Do not get overwhelmed and scared by many job openings where superb technology knowledge is recommended. If you are not applying for an IT position where coding and writing program languages are a must, do not hesitate to apply with good understanding (and no programming skills).

Here is a list of essential skills you have to be familiar to be able to operate as a good BA:

  • –        Microsoft Office
  • –        Microsoft Visio
  • –        SQL Queries
  • –        Business Process Models
  • –        Software Design Tools

There are many more programs that could be useful, but it is important to remember that in order to be able to provide a good solution for the business, you only need to know how something works and why, so you can make sound decisions. You are not required to do it yourself!

How Many Types Of Business Analysts Are There?

There are many different types of BA, who are focusing on the different parts of processes within the business to ensure the best possible results. Depending on the industry, different companies will look for a BA with specific experience and knowledge.

Here are some of the most common Business Analyst jobs:

1. IT business analyst. The IT business analyst will take part in the development, design, or modifications of the existing system or Software system.

This role can be a permanent one, where the BA is always monitoring the whole technological department. Often, the companies will hire the IT BA as a consultant – to analyze, suggest changes, and stay on while the modifications take place.

2. Data business analyst. The data analyst will follow and read numbers and data and use critical thinking to write reports to the decision-makers who will then accordingly make possible changes.

Data BA is mostly a research role but requires an ability to understand the research and also to put it in words (reports) that everyone else can understand.

There are different titles for the position of a data analyst, like Marketing Analyst, Sales Analyst, Operational Analyst, and many more.

3. Functional business analyst. Functional BA is specialized in a specific line of business, technology, or industry domain. The functional BA will use their expertise to propose the best possible practices in the field.

4. Report business analyst is the person who will design a system and metrics of reporting, which will further be used for decision making. That system has to transform the raw data so that management can use them easily in the decision-making process. Data extraction and transformation are the main part of this role and usually include software development for performing those tasks.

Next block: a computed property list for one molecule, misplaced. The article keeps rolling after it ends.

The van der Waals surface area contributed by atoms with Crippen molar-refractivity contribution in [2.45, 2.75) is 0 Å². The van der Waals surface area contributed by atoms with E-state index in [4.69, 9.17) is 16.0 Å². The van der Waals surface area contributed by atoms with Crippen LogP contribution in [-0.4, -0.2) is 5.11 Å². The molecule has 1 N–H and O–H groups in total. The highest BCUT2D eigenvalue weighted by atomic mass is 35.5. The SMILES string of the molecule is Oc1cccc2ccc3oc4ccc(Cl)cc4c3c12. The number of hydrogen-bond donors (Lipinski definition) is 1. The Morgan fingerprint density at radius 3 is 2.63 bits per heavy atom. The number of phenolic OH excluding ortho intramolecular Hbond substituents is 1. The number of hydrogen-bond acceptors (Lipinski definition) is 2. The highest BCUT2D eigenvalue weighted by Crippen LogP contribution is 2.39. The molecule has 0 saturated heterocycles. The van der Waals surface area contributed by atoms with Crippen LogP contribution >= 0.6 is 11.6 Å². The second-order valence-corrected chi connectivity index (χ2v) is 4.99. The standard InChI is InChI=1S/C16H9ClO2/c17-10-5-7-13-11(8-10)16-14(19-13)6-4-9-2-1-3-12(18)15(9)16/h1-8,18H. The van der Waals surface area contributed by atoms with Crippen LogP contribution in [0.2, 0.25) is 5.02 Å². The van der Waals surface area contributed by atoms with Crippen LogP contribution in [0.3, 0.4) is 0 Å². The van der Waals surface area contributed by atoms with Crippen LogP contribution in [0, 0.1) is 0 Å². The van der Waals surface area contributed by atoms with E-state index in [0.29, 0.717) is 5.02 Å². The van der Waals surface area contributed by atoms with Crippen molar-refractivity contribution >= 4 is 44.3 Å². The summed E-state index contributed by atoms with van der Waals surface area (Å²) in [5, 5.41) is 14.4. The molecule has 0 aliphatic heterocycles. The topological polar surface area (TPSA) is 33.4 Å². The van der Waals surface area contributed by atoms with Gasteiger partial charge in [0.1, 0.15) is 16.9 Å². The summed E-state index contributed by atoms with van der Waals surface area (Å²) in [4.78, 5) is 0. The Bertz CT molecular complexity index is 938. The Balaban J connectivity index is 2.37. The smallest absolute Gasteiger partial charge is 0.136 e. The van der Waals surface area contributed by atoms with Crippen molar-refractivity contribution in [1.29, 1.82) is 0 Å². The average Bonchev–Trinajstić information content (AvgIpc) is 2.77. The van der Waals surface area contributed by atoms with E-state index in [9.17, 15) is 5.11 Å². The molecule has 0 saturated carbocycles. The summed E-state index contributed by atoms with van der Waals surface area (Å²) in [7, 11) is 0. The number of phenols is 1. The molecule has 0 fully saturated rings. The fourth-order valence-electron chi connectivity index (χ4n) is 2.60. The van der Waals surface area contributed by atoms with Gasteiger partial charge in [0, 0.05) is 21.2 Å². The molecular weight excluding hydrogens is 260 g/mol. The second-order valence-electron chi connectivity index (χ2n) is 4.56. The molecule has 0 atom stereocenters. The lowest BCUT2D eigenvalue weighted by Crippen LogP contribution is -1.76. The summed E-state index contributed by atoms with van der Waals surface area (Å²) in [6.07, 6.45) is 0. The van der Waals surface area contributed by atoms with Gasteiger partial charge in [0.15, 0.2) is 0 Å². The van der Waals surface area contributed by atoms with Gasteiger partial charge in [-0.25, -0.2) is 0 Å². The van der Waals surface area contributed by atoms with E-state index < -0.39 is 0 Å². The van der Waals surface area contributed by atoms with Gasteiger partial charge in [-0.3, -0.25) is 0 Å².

How Do Business Analysts Add Value to Business?

There are still companies that operate without business analysts and believe that the BA is an unnecessary add-on cost.

We’ve talked about the duties and responsibilities of a BA. Still, one might argue that all those duties are covered by different people and managers within the company.

So how do Business Analysts add value to the organization?

The main responsibility of a Business Analyst is to add value, by lowering the costs and increasing the return of investment (ROI)

There is a list of ways this can be achieved, and here are some of the main benefits of having a BA:

·        Overseeing project success. A BA role can be crucial when it comes to choosing and implementing the most productive projects for the company.

You will have a Project Manager that will be in charge of some project, who will take care of project implementation, necessary steps, and deadlines. But the BA role is different.

A Business Analyst will work alongside the Project Manager making sure that the project is cost-efficient and that the whole project is, at all times, going in the right direction according to the company’s needs and goals.

The BA will also choose the best projects for the organization and change or discard those that are not adding value.

·        BA will lower costs. BA is an “outsider” or someone who isn’t attached to a specific department/project but who is looking into the overall company’s numbers, solutions, and goals.

BA will analyze current solutions, anticipate problems, and pay close attention to reworks (which are always the cause of extra expenses). They will recommend and introduce better and more cost-efficient solutions.

·        Cooperation with the stakeholders. Quite often, the time is wasted, and rework occurs because of non-clear communication, which leads to errors in requirements.

The BA makes sure that everyone is on the same page from the very beginning. It is his role to schedule meetings with stakeholders, clients, and everyone involved in the process to agree on, and clearly explain the requirements.

·        A Business Analyst increases the ROI of the company. Return on Investment is calculated by dividing benefits with the costs of investment. All the BA roles we mentioned (and many more) are serving to do just that: lower the costs, find the best cost-efficient solutions, prevent problems (which would add costs), and as a result, you have an increase in ROI.